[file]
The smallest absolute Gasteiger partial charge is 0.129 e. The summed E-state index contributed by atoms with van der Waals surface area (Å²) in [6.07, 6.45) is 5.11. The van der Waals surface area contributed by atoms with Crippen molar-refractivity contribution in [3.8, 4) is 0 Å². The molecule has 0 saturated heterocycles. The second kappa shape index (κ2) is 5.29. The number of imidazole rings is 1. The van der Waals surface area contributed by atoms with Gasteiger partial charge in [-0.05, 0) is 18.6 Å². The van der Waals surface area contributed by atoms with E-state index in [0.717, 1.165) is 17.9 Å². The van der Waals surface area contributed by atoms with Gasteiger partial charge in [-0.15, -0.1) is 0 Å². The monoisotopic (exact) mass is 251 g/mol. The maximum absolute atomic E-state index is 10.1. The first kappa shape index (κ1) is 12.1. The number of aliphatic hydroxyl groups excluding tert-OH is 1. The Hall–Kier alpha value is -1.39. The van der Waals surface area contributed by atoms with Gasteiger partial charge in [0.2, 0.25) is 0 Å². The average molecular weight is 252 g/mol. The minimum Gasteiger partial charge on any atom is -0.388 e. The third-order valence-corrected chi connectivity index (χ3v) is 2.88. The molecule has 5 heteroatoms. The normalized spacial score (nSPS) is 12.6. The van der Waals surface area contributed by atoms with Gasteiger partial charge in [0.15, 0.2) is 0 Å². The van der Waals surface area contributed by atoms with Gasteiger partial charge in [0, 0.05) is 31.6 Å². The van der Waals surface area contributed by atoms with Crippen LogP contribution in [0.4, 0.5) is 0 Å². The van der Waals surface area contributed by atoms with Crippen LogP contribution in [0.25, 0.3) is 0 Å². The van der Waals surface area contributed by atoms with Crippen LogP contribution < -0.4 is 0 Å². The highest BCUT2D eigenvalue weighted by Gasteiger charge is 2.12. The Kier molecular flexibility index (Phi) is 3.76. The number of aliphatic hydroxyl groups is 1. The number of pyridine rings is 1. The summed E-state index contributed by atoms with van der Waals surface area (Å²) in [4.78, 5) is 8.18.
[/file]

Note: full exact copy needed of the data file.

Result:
The smallest absolute Gasteiger partial charge is 0.129 e. The summed E-state index contributed by atoms with van der Waals surface area (Å²) in [6.07, 6.45) is 5.11. The van der Waals surface area contributed by atoms with Crippen molar-refractivity contribution in [3.8, 4) is 0 Å². The molecule has 0 saturated heterocycles. The second kappa shape index (κ2) is 5.29. The number of imidazole rings is 1. The van der Waals surface area contributed by atoms with Gasteiger partial charge in [-0.05, 0) is 18.6 Å². The van der Waals surface area contributed by atoms with E-state index in [0.717, 1.165) is 17.9 Å². The van der Waals surface area contributed by atoms with Gasteiger partial charge in [-0.15, -0.1) is 0 Å². The monoisotopic (exact) mass is 251 g/mol. The maximum absolute atomic E-state index is 10.1. The first kappa shape index (κ1) is 12.1. The number of aliphatic hydroxyl groups excluding tert-OH is 1. The Hall–Kier alpha value is -1.39. The van der Waals surface area contributed by atoms with Gasteiger partial charge in [0.2, 0.25) is 0 Å². The average molecular weight is 252 g/mol. The minimum Gasteiger partial charge on any atom is -0.388 e. The third-order valence-corrected chi connectivity index (χ3v) is 2.88. The molecule has 5 heteroatoms. The normalized spacial score (nSPS) is 12.6. The van der Waals surface area contributed by atoms with Gasteiger partial charge in [0.15, 0.2) is 0 Å². The van der Waals surface area contributed by atoms with Gasteiger partial charge in [0, 0.05) is 31.6 Å². The van der Waals surface area contributed by atoms with Crippen LogP contribution in [0.4, 0.5) is 0 Å². The van der Waals surface area contributed by atoms with Crippen LogP contribution in [0.25, 0.3) is 0 Å². The van der Waals surface area contributed by atoms with Crippen LogP contribution < -0.4 is 0 Å². The highest BCUT2D eigenvalue weighted by Gasteiger charge is 2.12. The Kier molecular flexibility index (Phi) is 3.76. The number of aliphatic hydroxyl groups is 1. The number of pyridine rings is 1. The summed E-state index contributed by atoms with van der Waals surface area (Å²) in [4.78, 5) is 8.18.